Before this year's NHL draft, Mackenze Stewart was just hoping to get a tryout with a club, thinking it unlikely that his name would be called.
But Stewart's determination to overcome being born deaf convinced the Vancouver Canucks to take a chance on him in his second and final year of draft eligibility.
The Canucks chose him with their final pick, in the seventh round (186th overall), in June. Now, the Prince Albert Raiders defenceman has a chance to become one of the few hearing-impaired players to reach the NHL.
"It was something that I never expected to happen," said Stewart, a 19-year-old Calgary native. "But when it did, I was just really happy."
In addition to his stay-at-home defensive qualities, Stewart's determination to overcome his childhood deafness factored into the Canucks' decision.
"It's quite a story of perseverance," said Canucks general manager Jim Benning. "He's been raised by his mom, so his mom's worked hard to support him throughout his hockey career. He gets through adversity."
Benning said there's a good chance the Canucks will sign Stewart, who is in his second season with Prince Albert, if he improves as expected.
"We like his physical skill set," said Benning. "He's a big kid. He can skate. He plays a physical, stay-at-home game. He can make a first pass with the puck. There are some things he needs to learn in his game. He needs to be consistent."
Stewart has 80 per cent hearing capability after undergoing multiple operations to correct a "mechanical" problem.
Through most of his life, Stewart, who is listed at six-foot-four and 216 pounds, has excelled despite having to deal with his medical procedures, speech therapy and a late start in minor hockey at age 12 because contact sports posed a risk to his hearing health. But he downplays his ability to overcome obstacles.
"I always tried to live my life before as a normal kid. (Playing hockey) just felt like a normal thing," said Stewart, who played street hockey before he competed on ice.
He advanced to the WHL after playing with Junior B clubs in Southern Alberta and the Calgary Mustangs of the Alberta Junior Hockey League.
"He's come a long way," said Prince Albert coach Corey Clouston. "He's worked hard on the conditioning aspect of it. He's quietly gone off under the radar. Obviously, last year, he made lots of improvements in his game and, obviously, Vancouver thought enough of him to draft him."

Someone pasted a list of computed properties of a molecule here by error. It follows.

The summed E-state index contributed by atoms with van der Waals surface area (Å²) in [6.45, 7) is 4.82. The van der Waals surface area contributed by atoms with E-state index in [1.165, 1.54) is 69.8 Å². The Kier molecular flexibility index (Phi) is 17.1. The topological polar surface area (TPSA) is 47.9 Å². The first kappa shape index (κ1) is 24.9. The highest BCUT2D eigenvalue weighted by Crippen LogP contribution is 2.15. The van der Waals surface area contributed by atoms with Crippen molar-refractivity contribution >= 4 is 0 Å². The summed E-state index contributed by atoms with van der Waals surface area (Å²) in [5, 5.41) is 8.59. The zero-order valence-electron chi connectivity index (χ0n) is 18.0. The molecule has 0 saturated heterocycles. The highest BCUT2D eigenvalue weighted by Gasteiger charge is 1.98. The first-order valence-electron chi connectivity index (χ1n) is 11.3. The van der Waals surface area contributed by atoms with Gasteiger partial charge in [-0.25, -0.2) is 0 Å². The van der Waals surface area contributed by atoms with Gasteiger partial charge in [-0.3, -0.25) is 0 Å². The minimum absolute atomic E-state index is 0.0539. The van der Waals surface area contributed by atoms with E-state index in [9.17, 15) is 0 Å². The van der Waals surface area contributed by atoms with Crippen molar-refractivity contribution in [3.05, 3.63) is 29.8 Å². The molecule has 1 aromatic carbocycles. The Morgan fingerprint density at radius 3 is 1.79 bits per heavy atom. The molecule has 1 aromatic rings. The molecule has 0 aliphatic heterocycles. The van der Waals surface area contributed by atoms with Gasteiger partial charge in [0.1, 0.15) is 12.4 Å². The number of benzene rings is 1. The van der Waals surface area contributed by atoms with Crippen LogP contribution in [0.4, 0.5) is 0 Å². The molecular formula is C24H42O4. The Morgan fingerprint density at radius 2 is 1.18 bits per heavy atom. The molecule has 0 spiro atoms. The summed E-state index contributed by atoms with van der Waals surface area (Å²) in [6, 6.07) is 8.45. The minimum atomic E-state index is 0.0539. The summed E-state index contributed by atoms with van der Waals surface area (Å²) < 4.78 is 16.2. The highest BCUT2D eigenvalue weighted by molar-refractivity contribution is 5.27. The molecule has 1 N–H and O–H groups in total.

Clouston wants Stewart to get back to playing the simple game he displayed last season. A former Ottawa Senators coach, Clouston said Stewart has a chance to reach the NHL if he continues to play physical and work on his conditioning. He says his hearing impairment is "a non-issue."
But former NHL defenceman Jim Kyte – the league's first and only legally deaf player – said Stewart will still have to use strategies, such as signals from goalies on which way to move the puck, in order to compensate for his 20-per-cent hearing loss.
"He needs to know the game, he needs to know his systems, know his limitations, and he needs to be proactive in advocating for himself," said Kyte. "Don't be too proud to ask for help. If you need the coach to repeat something, you ask the coach to repeat it."
Kyte, a former stay-at-home rearguard and feared fighter, overcame his disability to become a Winnipeg Jets first-round pick (12th overall) and he also played for Pittsburgh, Calgary, San Jose and Ottawa over 13 NHL seasons. He believes Stewart has a chance to excel because the Vancouver prospect has qualities that can't be taught: He's big and plays mean.
"He may not hear as well, but there are a lot of things he can do to compensate for that," said Kyte.
The former NHLer also views Stewart's ability to persevere as a key attribute.
"He has been second-guessed all the way up and he believes in himself," said Kyte. "If he continues that belief and he continues to improve as a player, he could be a National Hockey League player."